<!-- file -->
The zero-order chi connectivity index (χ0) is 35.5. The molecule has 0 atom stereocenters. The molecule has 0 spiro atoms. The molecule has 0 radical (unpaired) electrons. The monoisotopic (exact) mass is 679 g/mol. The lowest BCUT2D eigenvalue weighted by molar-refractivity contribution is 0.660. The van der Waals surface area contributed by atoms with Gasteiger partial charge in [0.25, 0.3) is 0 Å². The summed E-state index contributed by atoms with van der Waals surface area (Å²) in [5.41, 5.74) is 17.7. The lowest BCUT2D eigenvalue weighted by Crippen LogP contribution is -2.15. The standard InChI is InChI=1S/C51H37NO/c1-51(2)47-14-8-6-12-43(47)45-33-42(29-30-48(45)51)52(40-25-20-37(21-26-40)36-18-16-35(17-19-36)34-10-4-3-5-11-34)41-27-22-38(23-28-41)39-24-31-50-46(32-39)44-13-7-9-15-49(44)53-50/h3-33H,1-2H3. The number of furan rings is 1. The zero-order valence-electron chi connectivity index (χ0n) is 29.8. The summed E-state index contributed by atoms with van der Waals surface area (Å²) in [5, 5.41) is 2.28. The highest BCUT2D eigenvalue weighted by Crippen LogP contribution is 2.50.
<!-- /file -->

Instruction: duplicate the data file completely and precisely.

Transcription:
The zero-order chi connectivity index (χ0) is 35.5. The molecule has 0 atom stereocenters. The molecule has 0 spiro atoms. The molecule has 0 radical (unpaired) electrons. The monoisotopic (exact) mass is 679 g/mol. The lowest BCUT2D eigenvalue weighted by molar-refractivity contribution is 0.660. The van der Waals surface area contributed by atoms with Gasteiger partial charge in [0.25, 0.3) is 0 Å². The summed E-state index contributed by atoms with van der Waals surface area (Å²) in [5.41, 5.74) is 17.7. The lowest BCUT2D eigenvalue weighted by Crippen LogP contribution is -2.15. The standard InChI is InChI=1S/C51H37NO/c1-51(2)47-14-8-6-12-43(47)45-33-42(29-30-48(45)51)52(40-25-20-37(21-26-40)36-18-16-35(17-19-36)34-10-4-3-5-11-34)41-27-22-38(23-28-41)39-24-31-50-46(32-39)44-13-7-9-15-49(44)53-50/h3-33H,1-2H3. The number of furan rings is 1. The zero-order valence-electron chi connectivity index (χ0n) is 29.8. The summed E-state index contributed by atoms with van der Waals surface area (Å²) in [5, 5.41) is 2.28. The highest BCUT2D eigenvalue weighted by Crippen LogP contribution is 2.50.